4. Speaking of graven images and idolatry, do not worship false idols. You probably think of that golden calf in the movie, The Ten Commandments. Hey, I do too!

But that’s pretty easy. If it was that easy to NOT worship a golden cow or a statue, most if not all of us could live without temptation of breaking that commandment. But anything. . . And I mean anything you put before God is a false idol.

You’re obsessed with soccer ⚽️? Hey, me too! 🤚 I love the sport. Your kids play and can’t miss a traveling tournament game? Fine. But Mass is a holy day of obligation. It’s that one commandment: that one of ten.

. “Keep holy the sabbath.” So, if your soccer game interferes with your ability to attend Mass (and make Sunday a holiday), you gotta miss it. #sorrynotsorry

Don’t put soccer or hockey or basketball or band or orchestra or dance or anything before God. I know it’s easier said than done but this is important stuff.

Money is a false god.

Don’t idolize it. You don’t need more and more and more. Be conscientious about how you spend it and whether you’re supporting fair wages, the earth, and moral companies. I’m consistently working on this one because harmful products and companies who have immoral philanthropies tend to have cheap and convenient products or services, which make them awfully tempting. Give a tithe. Give 10% of your income to the Church. Maybe you want to give that full 10% to your parish. Great! Maybe you want to give 5% to the parish and 5% to charities. That’s fine too. However you want to arrange it, practicing tithing helps us detach from a false idol.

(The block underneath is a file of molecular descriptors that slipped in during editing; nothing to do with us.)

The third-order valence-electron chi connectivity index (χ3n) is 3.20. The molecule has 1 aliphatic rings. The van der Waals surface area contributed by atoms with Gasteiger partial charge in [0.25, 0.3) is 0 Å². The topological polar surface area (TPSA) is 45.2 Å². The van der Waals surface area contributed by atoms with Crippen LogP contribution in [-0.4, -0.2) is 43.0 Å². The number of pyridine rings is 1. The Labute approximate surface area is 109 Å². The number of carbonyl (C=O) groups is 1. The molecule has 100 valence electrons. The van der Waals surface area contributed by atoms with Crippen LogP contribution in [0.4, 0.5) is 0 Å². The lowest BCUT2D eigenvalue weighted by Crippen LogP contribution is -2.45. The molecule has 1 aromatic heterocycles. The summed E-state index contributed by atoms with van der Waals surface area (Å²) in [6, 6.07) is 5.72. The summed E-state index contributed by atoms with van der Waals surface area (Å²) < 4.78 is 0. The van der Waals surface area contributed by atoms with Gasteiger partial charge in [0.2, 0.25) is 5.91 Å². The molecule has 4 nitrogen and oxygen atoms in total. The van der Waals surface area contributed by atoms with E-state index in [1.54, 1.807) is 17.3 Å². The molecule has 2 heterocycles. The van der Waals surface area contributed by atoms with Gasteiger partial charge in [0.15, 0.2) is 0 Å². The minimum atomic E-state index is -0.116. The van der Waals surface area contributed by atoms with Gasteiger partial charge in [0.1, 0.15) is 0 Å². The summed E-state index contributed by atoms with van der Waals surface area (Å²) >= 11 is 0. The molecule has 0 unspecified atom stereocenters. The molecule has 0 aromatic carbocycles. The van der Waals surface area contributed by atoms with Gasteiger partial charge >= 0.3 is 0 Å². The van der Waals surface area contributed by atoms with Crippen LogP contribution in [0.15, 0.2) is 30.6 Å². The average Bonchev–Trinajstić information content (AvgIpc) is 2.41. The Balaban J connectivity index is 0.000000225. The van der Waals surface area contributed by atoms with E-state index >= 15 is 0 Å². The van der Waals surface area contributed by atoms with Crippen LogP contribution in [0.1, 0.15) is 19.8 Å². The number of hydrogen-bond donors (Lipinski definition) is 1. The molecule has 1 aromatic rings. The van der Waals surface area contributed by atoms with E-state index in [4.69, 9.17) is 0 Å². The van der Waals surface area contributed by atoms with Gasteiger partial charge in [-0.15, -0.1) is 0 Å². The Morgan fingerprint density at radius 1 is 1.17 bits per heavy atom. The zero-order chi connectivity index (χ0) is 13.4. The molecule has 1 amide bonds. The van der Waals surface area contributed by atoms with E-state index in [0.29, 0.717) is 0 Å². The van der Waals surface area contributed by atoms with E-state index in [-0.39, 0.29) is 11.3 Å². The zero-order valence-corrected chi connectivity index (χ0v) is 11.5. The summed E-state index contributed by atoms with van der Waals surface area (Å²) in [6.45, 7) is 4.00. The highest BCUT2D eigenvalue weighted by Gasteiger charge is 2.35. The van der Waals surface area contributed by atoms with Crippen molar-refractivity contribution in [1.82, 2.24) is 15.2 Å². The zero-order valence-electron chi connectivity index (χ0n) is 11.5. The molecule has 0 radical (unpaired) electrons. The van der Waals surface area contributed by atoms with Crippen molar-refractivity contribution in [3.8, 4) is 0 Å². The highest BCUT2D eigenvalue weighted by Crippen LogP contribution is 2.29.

Your career could be a false idol. My identity being linked to “what I do” has tempted me to make some poor choices that were not discerned for God’s glory. Who are you? A lawyer? Doctor? Nurse? Lobbyist? Be like a child. Be like Maria. You’re a princess or a prince awaiting your royal inheritance in heaven. That’s your identity. That’s my identity.